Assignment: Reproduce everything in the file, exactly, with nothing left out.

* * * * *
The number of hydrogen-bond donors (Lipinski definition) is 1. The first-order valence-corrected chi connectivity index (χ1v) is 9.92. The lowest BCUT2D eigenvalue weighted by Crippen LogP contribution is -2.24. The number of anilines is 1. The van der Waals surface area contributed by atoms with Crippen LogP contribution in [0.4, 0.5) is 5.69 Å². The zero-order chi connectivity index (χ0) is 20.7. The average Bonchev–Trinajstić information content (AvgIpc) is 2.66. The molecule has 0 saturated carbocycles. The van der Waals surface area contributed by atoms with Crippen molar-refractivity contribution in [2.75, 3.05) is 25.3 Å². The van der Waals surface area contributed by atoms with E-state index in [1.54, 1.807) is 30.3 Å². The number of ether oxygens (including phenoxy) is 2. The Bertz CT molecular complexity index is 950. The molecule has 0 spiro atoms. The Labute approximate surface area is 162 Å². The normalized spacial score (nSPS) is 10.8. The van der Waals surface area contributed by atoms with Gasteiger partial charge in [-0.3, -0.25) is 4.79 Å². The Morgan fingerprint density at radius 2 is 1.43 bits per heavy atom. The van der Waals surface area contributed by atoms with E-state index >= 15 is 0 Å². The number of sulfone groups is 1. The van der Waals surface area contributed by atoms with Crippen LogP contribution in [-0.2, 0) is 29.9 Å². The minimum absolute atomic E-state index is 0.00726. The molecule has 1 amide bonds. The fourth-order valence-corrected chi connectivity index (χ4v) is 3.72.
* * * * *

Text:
The number of hydrogen-bond donors (Lipinski definition) is 1. The first-order valence-corrected chi connectivity index (χ1v) is 9.92. The lowest BCUT2D eigenvalue weighted by Crippen LogP contribution is -2.24. The number of anilines is 1. The van der Waals surface area contributed by atoms with Crippen LogP contribution in [0.4, 0.5) is 5.69 Å². The zero-order chi connectivity index (χ0) is 20.7. The average Bonchev–Trinajstić information content (AvgIpc) is 2.66. The molecule has 0 saturated carbocycles. The van der Waals surface area contributed by atoms with Crippen molar-refractivity contribution in [2.75, 3.05) is 25.3 Å². The van der Waals surface area contributed by atoms with E-state index in [1.54, 1.807) is 30.3 Å². The number of ether oxygens (including phenoxy) is 2. The Bertz CT molecular complexity index is 950. The molecule has 0 spiro atoms. The Labute approximate surface area is 162 Å². The normalized spacial score (nSPS) is 10.8. The van der Waals surface area contributed by atoms with Gasteiger partial charge in [-0.3, -0.25) is 4.79 Å². The Morgan fingerprint density at radius 2 is 1.43 bits per heavy atom. The van der Waals surface area contributed by atoms with E-state index >= 15 is 0 Å². The number of sulfone groups is 1. The van der Waals surface area contributed by atoms with Crippen LogP contribution in [-0.2, 0) is 29.9 Å². The minimum absolute atomic E-state index is 0.00726. The molecule has 1 amide bonds. The fourth-order valence-corrected chi connectivity index (χ4v) is 3.72.